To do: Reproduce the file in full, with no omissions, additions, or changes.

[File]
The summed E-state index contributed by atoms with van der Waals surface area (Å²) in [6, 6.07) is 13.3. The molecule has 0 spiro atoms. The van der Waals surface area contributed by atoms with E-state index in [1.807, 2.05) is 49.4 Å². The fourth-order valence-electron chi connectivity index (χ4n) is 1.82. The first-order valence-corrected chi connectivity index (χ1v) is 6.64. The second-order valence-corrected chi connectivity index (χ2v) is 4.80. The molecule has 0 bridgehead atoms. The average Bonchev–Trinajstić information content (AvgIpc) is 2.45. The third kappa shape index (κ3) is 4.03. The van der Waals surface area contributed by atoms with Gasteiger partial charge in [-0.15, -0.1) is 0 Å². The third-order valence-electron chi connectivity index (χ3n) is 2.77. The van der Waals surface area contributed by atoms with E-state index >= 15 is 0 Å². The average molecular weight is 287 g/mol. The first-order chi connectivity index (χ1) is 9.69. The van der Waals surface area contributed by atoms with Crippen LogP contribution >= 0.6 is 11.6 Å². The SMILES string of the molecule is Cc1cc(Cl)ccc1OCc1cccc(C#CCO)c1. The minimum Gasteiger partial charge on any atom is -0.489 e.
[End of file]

The summed E-state index contributed by atoms with van der Waals surface area (Å²) in [6, 6.07) is 13.3. The molecule has 0 spiro atoms. The van der Waals surface area contributed by atoms with E-state index in [1.807, 2.05) is 49.4 Å². The fourth-order valence-electron chi connectivity index (χ4n) is 1.82. The first-order valence-corrected chi connectivity index (χ1v) is 6.64. The second-order valence-corrected chi connectivity index (χ2v) is 4.80. The molecule has 0 bridgehead atoms. The average Bonchev–Trinajstić information content (AvgIpc) is 2.45. The third kappa shape index (κ3) is 4.03. The van der Waals surface area contributed by atoms with Gasteiger partial charge in [-0.15, -0.1) is 0 Å². The third-order valence-electron chi connectivity index (χ3n) is 2.77. The van der Waals surface area contributed by atoms with E-state index >= 15 is 0 Å². The average molecular weight is 287 g/mol. The first-order chi connectivity index (χ1) is 9.69. The van der Waals surface area contributed by atoms with Crippen LogP contribution >= 0.6 is 11.6 Å². The SMILES string of the molecule is Cc1cc(Cl)ccc1OCc1cccc(C#CCO)c1. The minimum Gasteiger partial charge on any atom is -0.489 e.